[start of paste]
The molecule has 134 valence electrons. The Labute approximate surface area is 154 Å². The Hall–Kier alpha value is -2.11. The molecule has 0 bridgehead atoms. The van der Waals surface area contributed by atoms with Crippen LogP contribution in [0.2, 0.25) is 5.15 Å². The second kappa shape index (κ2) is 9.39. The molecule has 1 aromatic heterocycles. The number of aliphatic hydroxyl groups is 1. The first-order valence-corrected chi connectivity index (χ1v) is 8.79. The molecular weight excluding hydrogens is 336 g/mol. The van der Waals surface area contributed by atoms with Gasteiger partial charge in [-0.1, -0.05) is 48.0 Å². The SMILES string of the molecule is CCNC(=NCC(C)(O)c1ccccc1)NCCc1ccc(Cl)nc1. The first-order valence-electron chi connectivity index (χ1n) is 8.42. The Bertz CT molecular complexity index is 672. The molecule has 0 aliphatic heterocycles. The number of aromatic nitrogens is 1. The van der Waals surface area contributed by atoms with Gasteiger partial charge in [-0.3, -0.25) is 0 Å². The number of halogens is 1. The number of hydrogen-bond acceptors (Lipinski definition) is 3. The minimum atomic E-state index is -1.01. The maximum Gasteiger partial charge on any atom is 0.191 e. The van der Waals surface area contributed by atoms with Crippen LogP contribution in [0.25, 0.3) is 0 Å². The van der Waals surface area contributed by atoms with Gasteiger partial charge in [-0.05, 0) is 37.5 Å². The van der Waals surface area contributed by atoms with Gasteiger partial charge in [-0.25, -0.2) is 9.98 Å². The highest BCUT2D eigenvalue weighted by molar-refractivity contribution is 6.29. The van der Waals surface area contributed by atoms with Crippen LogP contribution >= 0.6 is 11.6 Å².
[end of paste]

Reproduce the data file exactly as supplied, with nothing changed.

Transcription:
The molecule has 134 valence electrons. The Labute approximate surface area is 154 Å². The Hall–Kier alpha value is -2.11. The molecule has 0 bridgehead atoms. The van der Waals surface area contributed by atoms with Crippen LogP contribution in [0.2, 0.25) is 5.15 Å². The second kappa shape index (κ2) is 9.39. The molecule has 1 aromatic heterocycles. The number of aliphatic hydroxyl groups is 1. The first-order valence-corrected chi connectivity index (χ1v) is 8.79. The molecular weight excluding hydrogens is 336 g/mol. The van der Waals surface area contributed by atoms with Gasteiger partial charge in [-0.1, -0.05) is 48.0 Å². The SMILES string of the molecule is CCNC(=NCC(C)(O)c1ccccc1)NCCc1ccc(Cl)nc1. The first-order valence-electron chi connectivity index (χ1n) is 8.42. The Bertz CT molecular complexity index is 672. The molecule has 0 aliphatic heterocycles. The number of aromatic nitrogens is 1. The van der Waals surface area contributed by atoms with Gasteiger partial charge in [-0.3, -0.25) is 0 Å². The number of halogens is 1. The number of hydrogen-bond acceptors (Lipinski definition) is 3. The minimum atomic E-state index is -1.01. The maximum Gasteiger partial charge on any atom is 0.191 e. The van der Waals surface area contributed by atoms with Crippen LogP contribution in [0.25, 0.3) is 0 Å². The van der Waals surface area contributed by atoms with Gasteiger partial charge in [-0.05, 0) is 37.5 Å². The van der Waals surface area contributed by atoms with Gasteiger partial charge in [-0.25, -0.2) is 9.98 Å². The highest BCUT2D eigenvalue weighted by molar-refractivity contribution is 6.29. The van der Waals surface area contributed by atoms with Crippen LogP contribution >= 0.6 is 11.6 Å².